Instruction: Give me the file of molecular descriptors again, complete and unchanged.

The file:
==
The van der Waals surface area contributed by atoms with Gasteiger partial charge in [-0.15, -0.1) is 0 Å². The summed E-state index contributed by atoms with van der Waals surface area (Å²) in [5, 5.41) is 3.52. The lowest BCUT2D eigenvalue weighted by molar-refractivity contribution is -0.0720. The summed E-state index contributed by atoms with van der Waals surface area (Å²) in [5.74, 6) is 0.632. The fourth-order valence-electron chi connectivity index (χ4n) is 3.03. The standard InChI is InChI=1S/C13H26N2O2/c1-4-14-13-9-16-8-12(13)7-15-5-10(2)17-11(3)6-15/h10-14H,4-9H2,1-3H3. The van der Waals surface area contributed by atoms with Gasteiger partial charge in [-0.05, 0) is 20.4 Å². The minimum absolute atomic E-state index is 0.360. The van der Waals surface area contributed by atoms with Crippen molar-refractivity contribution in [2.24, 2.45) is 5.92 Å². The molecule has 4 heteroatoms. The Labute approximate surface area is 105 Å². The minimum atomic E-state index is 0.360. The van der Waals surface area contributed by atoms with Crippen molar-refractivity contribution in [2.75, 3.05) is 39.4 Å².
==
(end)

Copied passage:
The van der Waals surface area contributed by atoms with Gasteiger partial charge in [-0.15, -0.1) is 0 Å². The summed E-state index contributed by atoms with van der Waals surface area (Å²) in [5, 5.41) is 3.52. The lowest BCUT2D eigenvalue weighted by molar-refractivity contribution is -0.0720. The summed E-state index contributed by atoms with van der Waals surface area (Å²) in [5.74, 6) is 0.632. The fourth-order valence-electron chi connectivity index (χ4n) is 3.03. The standard InChI is InChI=1S/C13H26N2O2/c1-4-14-13-9-16-8-12(13)7-15-5-10(2)17-11(3)6-15/h10-14H,4-9H2,1-3H3. The van der Waals surface area contributed by atoms with Gasteiger partial charge in [-0.05, 0) is 20.4 Å². The minimum absolute atomic E-state index is 0.360. The van der Waals surface area contributed by atoms with Crippen molar-refractivity contribution in [2.24, 2.45) is 5.92 Å². The molecule has 4 heteroatoms. The Labute approximate surface area is 105 Å². The minimum atomic E-state index is 0.360. The van der Waals surface area contributed by atoms with Crippen molar-refractivity contribution in [2.75, 3.05) is 39.4 Å².